12.  It was true that a period of five years for deciding the applicant company’s case was “a bit long” vis-à-vis its complexity and the workload of the Court of Appeal, and that three years should have been in principle sufficient. However, the Civil Court considered that this delay had not reached the extent of seriously prejudicing the rights of the parties, and was therefore not excessive.

13.  As to the claim for damages, the Civil Court observed that the applicant company was seeking compensation for sixteen years of unpaid rent (which amounted to MTL 864). However, the failure to pay the rent was not due to the delay in determining the case and the applicant company could have asked, and could still ask, for the rent arrears from Mrs S. Moreover, it was likely that the market value of the land had increased during the judicial proceedings. The applicant company alleged that if it had regained possession of its land in 1996 or 1997, it could have sold it for MTL 35,000. It had accordingly requested the reimbursement of the interest on this sum as compensation for pecuniary damage. The Civil Court could not accept this argument, as the applicant company was still in possession of its land and was trying to sell it for about MTL 60,000. In the Civil Court’s view, the loss of interest had been compensated by the increase in the value of the land.

14.  The Civil Court concluded that even if a violation of the “reasonable-time” principle had been found, no compensation could have been awarded to the applicant company.

15.  The applicant company appealed to the Constitutional Court.

16.  In a judgment of 8 May 2003 the Constitutional Court reversed the decision of the Civil Court and declared that there had been a violation of Article 6 § 1 of the Convention. It also decided that the costs of the case should be borne by the Attorney General, who should moreover pay the applicant company MTL 100 (approximately EUR 240) for non-pecuniary damage.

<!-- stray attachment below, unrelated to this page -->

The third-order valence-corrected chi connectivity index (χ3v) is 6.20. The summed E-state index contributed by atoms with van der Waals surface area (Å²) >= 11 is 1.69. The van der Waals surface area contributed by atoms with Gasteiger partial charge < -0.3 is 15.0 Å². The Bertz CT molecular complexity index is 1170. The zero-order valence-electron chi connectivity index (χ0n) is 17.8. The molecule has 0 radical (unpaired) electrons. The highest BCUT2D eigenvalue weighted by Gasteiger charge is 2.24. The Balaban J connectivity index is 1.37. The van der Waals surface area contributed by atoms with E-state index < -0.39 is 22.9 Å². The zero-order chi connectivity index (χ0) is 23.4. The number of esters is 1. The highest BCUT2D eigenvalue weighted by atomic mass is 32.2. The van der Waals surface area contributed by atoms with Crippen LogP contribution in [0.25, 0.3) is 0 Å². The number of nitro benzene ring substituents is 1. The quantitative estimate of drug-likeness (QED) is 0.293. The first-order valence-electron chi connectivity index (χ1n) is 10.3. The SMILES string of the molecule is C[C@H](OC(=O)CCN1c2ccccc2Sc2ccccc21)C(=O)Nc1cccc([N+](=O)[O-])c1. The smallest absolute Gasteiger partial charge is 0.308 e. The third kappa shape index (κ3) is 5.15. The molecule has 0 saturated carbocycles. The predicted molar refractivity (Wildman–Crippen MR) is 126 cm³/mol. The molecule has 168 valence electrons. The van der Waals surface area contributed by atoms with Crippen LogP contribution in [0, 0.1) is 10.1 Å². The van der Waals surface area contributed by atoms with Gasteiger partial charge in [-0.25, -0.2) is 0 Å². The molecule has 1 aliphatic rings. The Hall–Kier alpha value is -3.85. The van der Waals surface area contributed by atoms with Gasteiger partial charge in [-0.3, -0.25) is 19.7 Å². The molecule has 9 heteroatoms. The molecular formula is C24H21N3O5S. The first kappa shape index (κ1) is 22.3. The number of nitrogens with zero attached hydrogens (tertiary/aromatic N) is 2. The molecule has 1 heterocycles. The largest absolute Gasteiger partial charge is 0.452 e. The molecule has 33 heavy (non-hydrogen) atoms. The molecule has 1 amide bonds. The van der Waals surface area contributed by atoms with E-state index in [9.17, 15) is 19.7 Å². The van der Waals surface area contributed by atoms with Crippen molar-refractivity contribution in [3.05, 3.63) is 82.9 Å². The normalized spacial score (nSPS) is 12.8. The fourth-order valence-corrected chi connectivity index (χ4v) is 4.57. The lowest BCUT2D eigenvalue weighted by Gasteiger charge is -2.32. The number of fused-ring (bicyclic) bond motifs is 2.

17.  The Constitutional Court observed that the Civil Court had rightly pointed out that the delay in delivering the judgment on appeal had been unreasonable. However, it could not be said that this delay had not infringed Article 6 § 1 of the Convention. Before the Court of Appeal, the parties had presented their oral pleadings on 14 November 1996, but no decision on the merits had been given until 9 October 2001, almost five years later. The case had been adjourned several times and it did not appear that there had been any special reasons for this. Moreover, the case was not particularly complex and the parties had not obstructed its course. Therefore, an overall period of inactivity of five years could not be accepted.

18.  The Constitutional Court considered that the applicant company had not suffered any pecuniary damage. It upheld the reasoning of the Civil Court on this point. However, it concluded that prejudice of a non-pecuniary nature could be suffered even by a private company, and awarded MTL 100 under this head.

THE LAW

19.  The applicant company alleged that the violation of the “reasonable-time” principle found in its case had not been effectively redressed. It invoked Article 13 of the Convention, read in conjunction with Article 6 § 1. In so far as relevant, these provisions read as follows:

Article 6 § 1

“In the determination of his civil rights and obligations ..., everyone is entitled to a ... hearing within a reasonable time by [a] ... tribunal...”

Article 13

“Everyone whose rights and freedoms as set forth in [the] Convention are violated shall have an effective remedy before a national authority notwithstanding that the violation has been committed by persons acting in an official capacity.”

20.  The Government contested that argument.

21.  The Court is of the opinion that the applicant company’s complaint also relates in substance to the excessive length of the civil proceedings. It therefore considers it necessary to examine whether there has been a violation of Article 6 of the Convention taken alone and read in conjunction with Article 13.

I.  ADMISSIBILITY OF THE APPLICATION

A.  The Government’s objection concerning the lack of “victim status”

22.  The Government argued that the applicant company could not claim to be the “victim”, within the meaning of Article 34 of the Convention, of the facts complained of. They observed that the Constitutional Court had indeed acknowledged a violation of the “reasonable-time” principle and awarded the applicant company MTL 100 for non-pecuniary damage, thus providing adequate redress for the breach of the Convention.

23.  The applicant company submitted that according to the Court’s case-law, the term “victim” denoted the person directly affected by the act or omission in issue. It asserted that it had undeniably suffered a violation of Article 6 of the Convention.